/ 16. August 2007 06:55
I work in a fortress, in South Africa. When I arrived here last January, builders were putting the finishing touches on the stand-alone room which, although plain looking, was specially designed to repel burglars. The walls and ceiling are thick cement slabs, reinforced with steel rods at unusually tight intervals. The door is designed for a bank vault and requires two 6-inch long skeleton keys to unlock it. The idea for this architectural behemoth was hatched last year when my volunteer predecessors set up a handful of donated computers in the library of St. Leo Primary School, located in a semi-rural Zulu community. Just four days later it was discovered that nearly all of the computers had been stolen. But Fr. Eddie Hattrick, O.S.A.,who until recently was overseeing the Augustinian Friars’ “mission” at St. Leo School and Church, was not deterred in his belief that computer skills can make a huge impact on the life of a black South African child from the townships. So he raised the money to build a computer room that could be secure in the midst of nation that is anything but secure. Despite all kinds of delays–including a vault door that refused entry even to us–we were able to finalize the furnishing of the room just in time for Fr. Eddie’s farewell celebration. After 48 years as a missionary in Japan and South Africa, he has gone home. We miss him dearly.I can’t deny that such a facility, now furnished with a dozen computers, is something of an anachronism at a school where some children still have no shoes. I wish sometimes that the money invested in the computer room would have been used instead to better feed the kids whose only meal each day is the rice and beans the is served at school. Although the absurdity is maddening, my reservations about the rightness of a computer training program in the midst of such elemental need have all but melted away. After a few months of operation, I have seen not only the joy and pride that computer class offers the kids but also the great potential. Whereas these students’ parents and grandparents are most employable if they speak English, this new generation might have a leg up if they can navigate around a computer screen. And since very few South African blacks are computer literate, even the most basic knowledge will, hypothetically, make my students–about 120 in total–the technological leaders of their communities. That’s an exhilarating prospect.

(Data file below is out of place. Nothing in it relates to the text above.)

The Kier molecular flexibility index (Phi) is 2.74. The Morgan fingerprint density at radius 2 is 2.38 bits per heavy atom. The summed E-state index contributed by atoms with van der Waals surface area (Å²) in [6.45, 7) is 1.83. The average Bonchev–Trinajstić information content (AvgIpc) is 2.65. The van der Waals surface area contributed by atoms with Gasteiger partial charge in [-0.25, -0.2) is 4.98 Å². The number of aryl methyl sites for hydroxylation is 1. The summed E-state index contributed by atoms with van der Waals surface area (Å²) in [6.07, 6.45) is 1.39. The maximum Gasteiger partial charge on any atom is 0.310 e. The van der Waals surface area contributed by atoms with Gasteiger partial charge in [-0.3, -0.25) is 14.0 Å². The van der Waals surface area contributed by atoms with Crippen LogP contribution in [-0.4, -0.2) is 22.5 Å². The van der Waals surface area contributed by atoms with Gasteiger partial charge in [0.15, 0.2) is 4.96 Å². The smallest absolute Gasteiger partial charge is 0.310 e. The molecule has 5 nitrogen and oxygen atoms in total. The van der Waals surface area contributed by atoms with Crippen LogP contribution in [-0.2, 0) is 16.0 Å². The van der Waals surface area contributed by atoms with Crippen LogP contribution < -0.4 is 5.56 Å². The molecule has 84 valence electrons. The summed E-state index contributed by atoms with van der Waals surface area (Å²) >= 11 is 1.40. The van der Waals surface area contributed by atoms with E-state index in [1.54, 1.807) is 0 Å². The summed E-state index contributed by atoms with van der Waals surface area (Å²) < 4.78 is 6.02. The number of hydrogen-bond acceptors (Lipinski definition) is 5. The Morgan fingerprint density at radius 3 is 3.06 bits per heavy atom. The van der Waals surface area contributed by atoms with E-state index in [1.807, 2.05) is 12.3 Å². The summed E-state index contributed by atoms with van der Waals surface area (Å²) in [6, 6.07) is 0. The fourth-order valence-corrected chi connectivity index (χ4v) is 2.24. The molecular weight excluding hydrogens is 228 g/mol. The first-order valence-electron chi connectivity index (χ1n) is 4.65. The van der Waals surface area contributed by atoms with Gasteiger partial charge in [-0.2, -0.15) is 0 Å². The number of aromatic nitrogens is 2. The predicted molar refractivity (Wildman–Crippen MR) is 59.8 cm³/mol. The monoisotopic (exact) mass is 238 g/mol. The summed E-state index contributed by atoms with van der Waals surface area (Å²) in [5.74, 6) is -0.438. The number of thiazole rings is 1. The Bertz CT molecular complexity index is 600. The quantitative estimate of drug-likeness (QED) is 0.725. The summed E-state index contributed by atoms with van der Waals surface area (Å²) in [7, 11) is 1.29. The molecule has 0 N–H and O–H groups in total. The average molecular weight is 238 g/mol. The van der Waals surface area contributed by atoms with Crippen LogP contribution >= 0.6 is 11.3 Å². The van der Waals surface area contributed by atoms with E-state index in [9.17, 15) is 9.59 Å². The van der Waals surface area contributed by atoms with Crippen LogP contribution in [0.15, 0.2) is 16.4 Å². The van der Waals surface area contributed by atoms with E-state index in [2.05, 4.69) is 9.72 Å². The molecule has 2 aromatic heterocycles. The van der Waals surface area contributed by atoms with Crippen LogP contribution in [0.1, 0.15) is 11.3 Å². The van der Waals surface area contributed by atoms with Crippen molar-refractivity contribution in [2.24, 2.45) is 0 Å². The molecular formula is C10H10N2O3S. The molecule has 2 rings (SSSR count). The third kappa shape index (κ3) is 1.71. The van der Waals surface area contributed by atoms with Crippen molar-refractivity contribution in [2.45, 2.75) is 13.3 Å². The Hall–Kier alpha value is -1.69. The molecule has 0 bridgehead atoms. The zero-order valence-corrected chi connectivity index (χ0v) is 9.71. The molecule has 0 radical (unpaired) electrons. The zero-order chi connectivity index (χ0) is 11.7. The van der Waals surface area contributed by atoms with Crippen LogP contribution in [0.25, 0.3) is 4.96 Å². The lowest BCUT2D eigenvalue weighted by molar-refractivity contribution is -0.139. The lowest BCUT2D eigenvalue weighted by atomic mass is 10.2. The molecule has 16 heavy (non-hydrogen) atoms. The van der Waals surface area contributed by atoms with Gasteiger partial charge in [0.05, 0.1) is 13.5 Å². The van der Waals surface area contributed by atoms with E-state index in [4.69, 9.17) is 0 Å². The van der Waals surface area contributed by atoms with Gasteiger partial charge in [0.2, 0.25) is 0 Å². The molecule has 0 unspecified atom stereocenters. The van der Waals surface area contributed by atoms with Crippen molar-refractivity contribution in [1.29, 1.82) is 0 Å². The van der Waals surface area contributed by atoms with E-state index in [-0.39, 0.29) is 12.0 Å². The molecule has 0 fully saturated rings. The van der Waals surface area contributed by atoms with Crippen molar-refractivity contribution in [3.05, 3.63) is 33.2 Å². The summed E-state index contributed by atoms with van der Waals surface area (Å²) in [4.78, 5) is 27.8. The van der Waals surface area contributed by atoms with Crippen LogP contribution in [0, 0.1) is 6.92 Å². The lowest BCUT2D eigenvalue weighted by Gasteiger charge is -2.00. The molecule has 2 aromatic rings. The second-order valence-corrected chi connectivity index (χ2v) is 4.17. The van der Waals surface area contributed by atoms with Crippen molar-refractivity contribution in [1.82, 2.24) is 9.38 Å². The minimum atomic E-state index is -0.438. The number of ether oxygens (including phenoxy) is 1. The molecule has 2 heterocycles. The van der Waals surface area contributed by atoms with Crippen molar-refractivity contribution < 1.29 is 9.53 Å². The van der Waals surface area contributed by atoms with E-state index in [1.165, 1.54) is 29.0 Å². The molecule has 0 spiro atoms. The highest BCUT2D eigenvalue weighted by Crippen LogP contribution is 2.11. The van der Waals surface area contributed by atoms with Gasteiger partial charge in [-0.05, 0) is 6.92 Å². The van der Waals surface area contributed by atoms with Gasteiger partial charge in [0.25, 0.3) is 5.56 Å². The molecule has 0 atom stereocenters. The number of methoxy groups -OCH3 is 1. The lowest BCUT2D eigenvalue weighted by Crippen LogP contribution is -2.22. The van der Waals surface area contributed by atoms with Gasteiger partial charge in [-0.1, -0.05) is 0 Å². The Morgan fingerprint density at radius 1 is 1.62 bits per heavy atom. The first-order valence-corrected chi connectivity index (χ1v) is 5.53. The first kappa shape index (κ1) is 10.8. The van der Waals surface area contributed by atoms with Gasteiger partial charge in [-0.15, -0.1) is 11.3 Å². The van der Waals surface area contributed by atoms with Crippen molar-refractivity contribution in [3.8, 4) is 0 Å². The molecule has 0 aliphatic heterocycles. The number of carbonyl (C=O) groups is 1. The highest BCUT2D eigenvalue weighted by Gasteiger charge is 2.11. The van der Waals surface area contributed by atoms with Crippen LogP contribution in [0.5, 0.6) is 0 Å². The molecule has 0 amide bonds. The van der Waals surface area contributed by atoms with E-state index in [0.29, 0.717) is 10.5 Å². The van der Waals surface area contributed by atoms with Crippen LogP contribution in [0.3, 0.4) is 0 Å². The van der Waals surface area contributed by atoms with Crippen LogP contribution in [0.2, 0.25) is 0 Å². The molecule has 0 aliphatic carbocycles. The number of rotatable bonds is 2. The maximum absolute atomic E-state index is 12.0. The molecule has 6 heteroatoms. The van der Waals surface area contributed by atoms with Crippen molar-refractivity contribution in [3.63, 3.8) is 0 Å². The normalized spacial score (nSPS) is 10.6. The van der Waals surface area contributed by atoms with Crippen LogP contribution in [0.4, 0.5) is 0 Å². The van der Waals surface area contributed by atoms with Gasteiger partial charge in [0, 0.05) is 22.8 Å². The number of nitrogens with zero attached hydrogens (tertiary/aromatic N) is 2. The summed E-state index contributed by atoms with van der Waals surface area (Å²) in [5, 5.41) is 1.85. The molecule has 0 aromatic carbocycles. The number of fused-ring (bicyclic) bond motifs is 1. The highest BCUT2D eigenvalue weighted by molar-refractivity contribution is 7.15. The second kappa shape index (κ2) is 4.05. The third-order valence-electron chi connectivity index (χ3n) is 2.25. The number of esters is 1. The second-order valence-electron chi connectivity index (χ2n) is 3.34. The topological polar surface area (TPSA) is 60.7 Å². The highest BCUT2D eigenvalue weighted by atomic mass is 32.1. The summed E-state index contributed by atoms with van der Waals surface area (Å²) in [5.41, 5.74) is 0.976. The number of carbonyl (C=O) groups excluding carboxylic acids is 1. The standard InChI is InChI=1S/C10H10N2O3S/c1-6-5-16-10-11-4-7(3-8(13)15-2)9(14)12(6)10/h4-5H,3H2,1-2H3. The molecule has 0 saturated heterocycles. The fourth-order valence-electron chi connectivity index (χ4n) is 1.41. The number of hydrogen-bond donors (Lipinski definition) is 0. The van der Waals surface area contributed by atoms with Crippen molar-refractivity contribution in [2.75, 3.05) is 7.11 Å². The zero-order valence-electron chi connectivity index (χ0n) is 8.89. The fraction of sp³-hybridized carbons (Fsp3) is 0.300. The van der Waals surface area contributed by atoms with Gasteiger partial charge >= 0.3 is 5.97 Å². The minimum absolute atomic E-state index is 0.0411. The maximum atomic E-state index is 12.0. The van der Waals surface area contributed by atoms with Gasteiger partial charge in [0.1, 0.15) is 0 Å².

This has all got me to thinking about my own computer-related history, how my personal privilege has come not only in the form of decent shoes and three meals daily but also in the form of an education that has generally kept pace with technological advancements of the first world. As “smart boards” and WiFi hot zones are becoming the rage back in the US, many South African schools - particularly those that cater to blacks - aren’t even wired for electricity. It’s frankly scary to think that as our world becomes increasingly computerized information and ideas will become proportionately inaccessible to those without computer literacy. And since information is the cornerstone of socioeconomic success, computer illiteracy has suddenly become a cause of poverty and not just a symptom of it. The gap between rich and poor is widening. Fast. And one day soon it may become altogether impossible to leap from one side to the other. That’s why teaching computers to kids at St. Leo Primary unexpectedly seems like such an important thing to do, especially before the rift between “us” (those who have access to this web post of mine) and “them” (those who do not) becomes irreconcilable.
When the kids at St. Leo are confounded by the computers before them, I’m amused to recall that not so long ago I too was mashing keys, fumbling with the mouse, and smearing the screen with my dirty fingers. I suppose that I’ve come a long way since then. My students are learning so fast and so avidly that I’m beginning to believe that maybe they can go a long way too. Perhaps even farther.
South Africa 2007